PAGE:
But as it turns out, there seems to be a consensus of opinion that extends beyond our county and even beyond this country into far reaches crossing international borders. That consensus is that the stretch of the highway in San Bernardino County, particularly that between the Colorado River and Barstow has such a mystique about it with its 1930s-1940s vernacular structures spiced up with nostalgic whoop-dee-doos and post war “atomic” style neon signs--sparsely spaced road side attractions set against the vast background of the wide desert expanse that to not include the entire viewshed of that which is visible to the eye from the road would be incomprehensible.

The intent is to go beyond the physical “in-kind” repair, replacement and maintenance of the road. The overarching question posed to participants is “what constitutes the road?”

Klein expounded, “It’s the whole desert experience and what you see along it.” Looking over the desert expanse from the tall perspective of the tour bus, the question begged to be asked, should this now pristine corridor be filled up with solar energy production fields, housing developments or similar or would doing so make driving along Route 66 a different experience? Would it have the same feel, the same character, and the same charm if massive industrial, agricultural, commercial or residential development will be situated here in the future.

Klein’s job is to document, assess and describe the special scenic, historic, recreational, cultural, archaeological and natural qualities associated with the desert segment of Route 66 and to get them recognized as such through legislation and official designation. To do this, Klein’s firm has let subcontracts to a cultural resource management firm Thomason & Associates based out of Nashville, Tennessee and a landscape architect, Dean Apostol, Portland, Oregon whose role on the team is how the landscape or viewshed might change in light of recent energy development proposals and how to manage potential developments to keep the impacts low.

This documentation would not just be used as a management tool but also for documenting the linear corridor site and the various individual sites along it for the National Register of Historic Places and as supporting evidence of a hopefully near future designation as a National Scenic Byway in need of preservation and federal funding to implement the management plan. “Visitors come from around the world as well as the US and California--yet little information exists” Klein observed, “except for a few wayside stops and some Route 66 markers. The project will lay out the steps needed to implement a comprehensive interpretive and marketing strategy that will provide accurate travel information, correct historical, cultural and natural history information, and better access to recreational experiences associated with the corridor, including safety and community pride.” The participants were to consider as the corridor everything that could be seen from the road—potentially the entire landscape beyond. A National Scenic Byway designation “refers not only to the road itself but also to the corridor through which it passes.”

Each equipped with a map of the route, participants were asked to provide their “expert advice and opinions” the map to help identify “important places and landscapes that contribute to a high quality travel experience and to identify any potential issues and concerns.” The types of notations to be made were for “features” any landmarks or places that are felt to be worthy of including as part of a travel itinerary along Route 66 for example, the “must sees,” places as well as destinations that require a side-trip but are worthy of the extra time spent and “views” towards recognizable, distinct and memorable landscapes. Participants were to draw arrows in the direction of the view and to identify “roadway issues or opportunities,” places along the road that present an issue that needs to be addressed in the plan such as an old bridge in need of preservation or place along the road that should be considered for interpretation.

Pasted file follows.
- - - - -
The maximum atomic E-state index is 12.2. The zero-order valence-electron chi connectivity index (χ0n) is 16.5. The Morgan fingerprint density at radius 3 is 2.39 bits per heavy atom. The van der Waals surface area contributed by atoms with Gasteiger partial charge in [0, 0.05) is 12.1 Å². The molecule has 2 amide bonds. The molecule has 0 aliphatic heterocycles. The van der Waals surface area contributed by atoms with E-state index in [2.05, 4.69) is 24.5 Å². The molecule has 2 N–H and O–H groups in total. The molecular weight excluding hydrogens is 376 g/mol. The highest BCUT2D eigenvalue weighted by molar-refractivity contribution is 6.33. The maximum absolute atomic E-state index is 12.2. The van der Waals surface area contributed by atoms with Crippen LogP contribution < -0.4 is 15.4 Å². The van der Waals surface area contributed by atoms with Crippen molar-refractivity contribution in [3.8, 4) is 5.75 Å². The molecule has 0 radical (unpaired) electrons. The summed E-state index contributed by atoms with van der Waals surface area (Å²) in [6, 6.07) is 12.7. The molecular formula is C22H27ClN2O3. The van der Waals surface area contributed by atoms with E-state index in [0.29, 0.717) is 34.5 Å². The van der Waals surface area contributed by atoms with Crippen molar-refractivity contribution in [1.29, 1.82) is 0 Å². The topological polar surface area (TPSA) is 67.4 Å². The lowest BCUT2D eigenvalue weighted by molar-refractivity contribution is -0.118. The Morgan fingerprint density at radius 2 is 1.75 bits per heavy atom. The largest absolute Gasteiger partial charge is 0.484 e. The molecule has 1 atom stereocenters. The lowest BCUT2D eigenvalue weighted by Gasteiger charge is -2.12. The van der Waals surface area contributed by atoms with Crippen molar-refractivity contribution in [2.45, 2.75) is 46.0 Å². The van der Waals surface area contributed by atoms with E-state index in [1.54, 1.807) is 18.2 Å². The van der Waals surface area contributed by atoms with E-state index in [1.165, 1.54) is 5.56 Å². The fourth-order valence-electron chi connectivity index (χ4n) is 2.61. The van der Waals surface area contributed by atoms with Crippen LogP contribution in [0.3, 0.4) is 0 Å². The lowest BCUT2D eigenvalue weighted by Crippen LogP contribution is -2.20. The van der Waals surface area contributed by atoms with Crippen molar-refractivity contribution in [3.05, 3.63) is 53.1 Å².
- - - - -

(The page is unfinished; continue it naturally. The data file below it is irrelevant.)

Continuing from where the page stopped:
A further category for identification was “landscape issue or opportunity” such as a proposed change in land use or a place that offers opportunities for more in-depth exploration to learn about natural or cultural resources or values or provide recreational opportunity. Examples provided were historic bridges in need of repair, mountain bicycle opportunity areas, and views toward a unique geologic or cultural feature like Amboy Crater or General Patton’s World War II maneuver areas.

Participants were asked to rate the “setting or “context” of the stops along the tour using the following scale 1) not very scenic, 2) barely scenic, 3) somewhat scenic, 4) very scenic and 5) extremely scenic where “scenic” was not defined. The stops included: El Garces Harvey house in downtown Needles and the Casa del Desierto Harvey House in Barstow. Other points of interest included Klinefelter townsite, Goffs Schoolhouse, Amboy, Essex, Danby courthouse, Cadiz, Chambless, Dola Bridge Ludlow ghost town, the original Bagdad Café that once housed the only jukebox between Needles and Daggett, the ruins of the Siberia Service Station, the Cliff House Resort and cliffside swimming pool, and the site of the historic Daggett inspection station made famous in the book Grapes of Wrath.

Of particular interest to the group was some 30 miles of contemporary rock art along the 1930 protective sheet flow berms along the north side of the road in the section between Essex and Amboy, backdropped by the beautiful Castle Dome in the Clipper Mountain Range. This rock art is basically people’s names written with hand sized stones aligned as letters. Sometimes the names were colorfully painted.

How can you get involved and find more information about the National Scenic Byway plan for Route 66? Send an email to with a copy to with “CMP Project” in the subject line. Go to to check out “Route 66” to learn more about the potential benefits that National Scenic Byway designation may have upon both the economy and environment in San Bernardino County.